For many businesses, it can be tempting to think of marketing as an operational cost, just part of the cost of doing business.

In reality, marketing is an investment in your business – money you put back in to the business to help it strengthen and grow.

Businesses often struggle with the best way to determine their annual marketing budgets. There’s no simple formula, but there are guidelines that smart business people can follow to help ensure they budget wisely and appropriately for their marketing needs.

Basics for Sound Investing

It is common for businesses to base their marketing budget on the previous years’ sales numbers and then increase or decrease their marketing budget accordingly.  Be careful…there’s a real danger in that. The danger lay in a company spending what they want to spend on marketing, rather than what they should spend on marketing, and that gap can be the difference between status quo and growth.

The marketing investment must reflect three basics:

  1. Reliance on solid data
  2. Sound marketing strategies
  3. Clearly defined goals.

Staying on Point

Businesses should review their marketing plan no less than once a year to ensure they stay on target. A comprehensive review requires asking some questions:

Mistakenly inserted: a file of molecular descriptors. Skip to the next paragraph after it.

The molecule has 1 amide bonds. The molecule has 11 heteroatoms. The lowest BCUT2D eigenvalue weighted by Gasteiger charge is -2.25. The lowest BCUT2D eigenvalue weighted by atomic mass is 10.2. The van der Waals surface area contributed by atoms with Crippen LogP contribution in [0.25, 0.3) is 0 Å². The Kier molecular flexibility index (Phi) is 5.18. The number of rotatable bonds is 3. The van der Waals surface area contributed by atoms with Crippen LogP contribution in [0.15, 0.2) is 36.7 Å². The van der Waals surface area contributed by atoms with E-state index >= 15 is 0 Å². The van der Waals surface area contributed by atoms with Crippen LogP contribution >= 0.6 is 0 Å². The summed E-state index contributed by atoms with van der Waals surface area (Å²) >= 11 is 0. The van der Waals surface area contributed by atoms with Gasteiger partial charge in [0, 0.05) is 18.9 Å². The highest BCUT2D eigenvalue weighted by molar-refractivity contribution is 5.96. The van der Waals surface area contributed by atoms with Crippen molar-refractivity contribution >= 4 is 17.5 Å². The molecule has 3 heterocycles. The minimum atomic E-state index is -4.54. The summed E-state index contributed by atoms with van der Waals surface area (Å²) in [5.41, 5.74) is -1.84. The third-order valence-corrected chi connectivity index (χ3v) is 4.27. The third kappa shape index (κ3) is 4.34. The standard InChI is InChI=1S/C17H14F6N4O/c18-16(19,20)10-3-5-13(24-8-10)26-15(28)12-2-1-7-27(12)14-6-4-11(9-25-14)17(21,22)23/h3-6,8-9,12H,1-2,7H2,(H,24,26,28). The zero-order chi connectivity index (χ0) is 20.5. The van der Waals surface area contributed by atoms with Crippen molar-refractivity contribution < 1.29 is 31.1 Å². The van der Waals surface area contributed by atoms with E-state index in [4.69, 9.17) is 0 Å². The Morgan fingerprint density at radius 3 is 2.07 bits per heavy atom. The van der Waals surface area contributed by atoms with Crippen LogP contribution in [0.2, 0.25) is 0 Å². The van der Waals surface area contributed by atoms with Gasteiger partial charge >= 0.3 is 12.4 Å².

1. Have your target markets changed?
  2. How has the competitive field changed?
  3. Should we develop new marketing goals?
  4. What are the strategies we need to implement to achieve these goals?

What was effective 10 years ago, 5 years ago and or even last year may not be what positions us for success today and into the future. Once you’ve answered these critical questions, then proceed to determining what current goals will cost, and whether your business can afford it.

Measuring Success

One advantage of thinking of marketing as an investment rather than a cost is that we understand investment often brings reward. Once you’ve made your decisions about how much you can invest and how to invest, then it’s time to measure that investment for return. Every postcard marketing campaign, sales promotion, and sales strategy should be generating revenue for your business. For example, if postcard marketing has a new customer acquisition rate of around 4%…are you finding your postcard marketing campaigns more or less successful?  If you fail to evaluate the return on your investment, how will you know if what you’re doing is truly effective?

There are rarely simply answers to nearly any question in business, but the answers are easier to find if you begin with asking the right questions. Sometimes you have to change how you’re thinking about the costs related to business and realize that what you put into it is what you get back out of it, and that’s not as easy as a simple number on a balance sheet.

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